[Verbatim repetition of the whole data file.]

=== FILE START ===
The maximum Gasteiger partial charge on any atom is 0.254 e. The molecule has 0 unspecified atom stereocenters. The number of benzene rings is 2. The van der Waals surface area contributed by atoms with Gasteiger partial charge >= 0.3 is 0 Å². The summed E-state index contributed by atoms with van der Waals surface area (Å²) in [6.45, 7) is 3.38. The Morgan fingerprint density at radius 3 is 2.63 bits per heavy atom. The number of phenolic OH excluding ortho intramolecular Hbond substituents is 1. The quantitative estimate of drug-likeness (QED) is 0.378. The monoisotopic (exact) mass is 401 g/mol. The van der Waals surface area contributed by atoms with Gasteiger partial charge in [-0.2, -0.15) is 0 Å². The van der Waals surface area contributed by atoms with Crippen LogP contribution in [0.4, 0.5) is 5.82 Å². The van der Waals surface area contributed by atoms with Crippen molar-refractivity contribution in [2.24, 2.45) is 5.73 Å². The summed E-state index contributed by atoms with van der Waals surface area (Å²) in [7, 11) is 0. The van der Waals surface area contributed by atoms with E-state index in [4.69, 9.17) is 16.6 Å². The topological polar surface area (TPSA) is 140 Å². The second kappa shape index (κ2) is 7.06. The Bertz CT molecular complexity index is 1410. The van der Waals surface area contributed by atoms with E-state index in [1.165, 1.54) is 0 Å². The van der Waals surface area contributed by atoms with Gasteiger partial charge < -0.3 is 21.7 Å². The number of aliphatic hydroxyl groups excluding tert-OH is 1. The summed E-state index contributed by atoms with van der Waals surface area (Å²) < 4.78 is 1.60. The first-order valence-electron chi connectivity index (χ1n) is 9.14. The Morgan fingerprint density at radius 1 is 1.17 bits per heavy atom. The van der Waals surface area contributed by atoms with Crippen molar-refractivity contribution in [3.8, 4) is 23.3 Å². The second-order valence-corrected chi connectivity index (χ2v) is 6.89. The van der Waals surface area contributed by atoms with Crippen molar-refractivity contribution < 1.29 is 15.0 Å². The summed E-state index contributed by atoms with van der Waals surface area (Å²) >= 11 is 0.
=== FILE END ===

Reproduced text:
The maximum Gasteiger partial charge on any atom is 0.254 e. The molecule has 0 unspecified atom stereocenters. The number of benzene rings is 2. The van der Waals surface area contributed by atoms with Gasteiger partial charge >= 0.3 is 0 Å². The summed E-state index contributed by atoms with van der Waals surface area (Å²) in [6.45, 7) is 3.38. The Morgan fingerprint density at radius 3 is 2.63 bits per heavy atom. The number of phenolic OH excluding ortho intramolecular Hbond substituents is 1. The quantitative estimate of drug-likeness (QED) is 0.378. The monoisotopic (exact) mass is 401 g/mol. The van der Waals surface area contributed by atoms with Gasteiger partial charge in [-0.2, -0.15) is 0 Å². The van der Waals surface area contributed by atoms with Crippen LogP contribution in [0.4, 0.5) is 5.82 Å². The van der Waals surface area contributed by atoms with Crippen molar-refractivity contribution in [2.24, 2.45) is 5.73 Å². The summed E-state index contributed by atoms with van der Waals surface area (Å²) in [7, 11) is 0. The van der Waals surface area contributed by atoms with E-state index in [4.69, 9.17) is 16.6 Å². The topological polar surface area (TPSA) is 140 Å². The second kappa shape index (κ2) is 7.06. The Bertz CT molecular complexity index is 1410. The van der Waals surface area contributed by atoms with E-state index in [1.165, 1.54) is 0 Å². The van der Waals surface area contributed by atoms with Gasteiger partial charge < -0.3 is 21.7 Å². The number of aliphatic hydroxyl groups excluding tert-OH is 1. The summed E-state index contributed by atoms with van der Waals surface area (Å²) < 4.78 is 1.60. The first-order valence-electron chi connectivity index (χ1n) is 9.14. The Morgan fingerprint density at radius 1 is 1.17 bits per heavy atom. The van der Waals surface area contributed by atoms with Crippen molar-refractivity contribution in [3.8, 4) is 23.3 Å². The second-order valence-corrected chi connectivity index (χ2v) is 6.89. The van der Waals surface area contributed by atoms with Crippen molar-refractivity contribution < 1.29 is 15.0 Å². The summed E-state index contributed by atoms with van der Waals surface area (Å²) >= 11 is 0.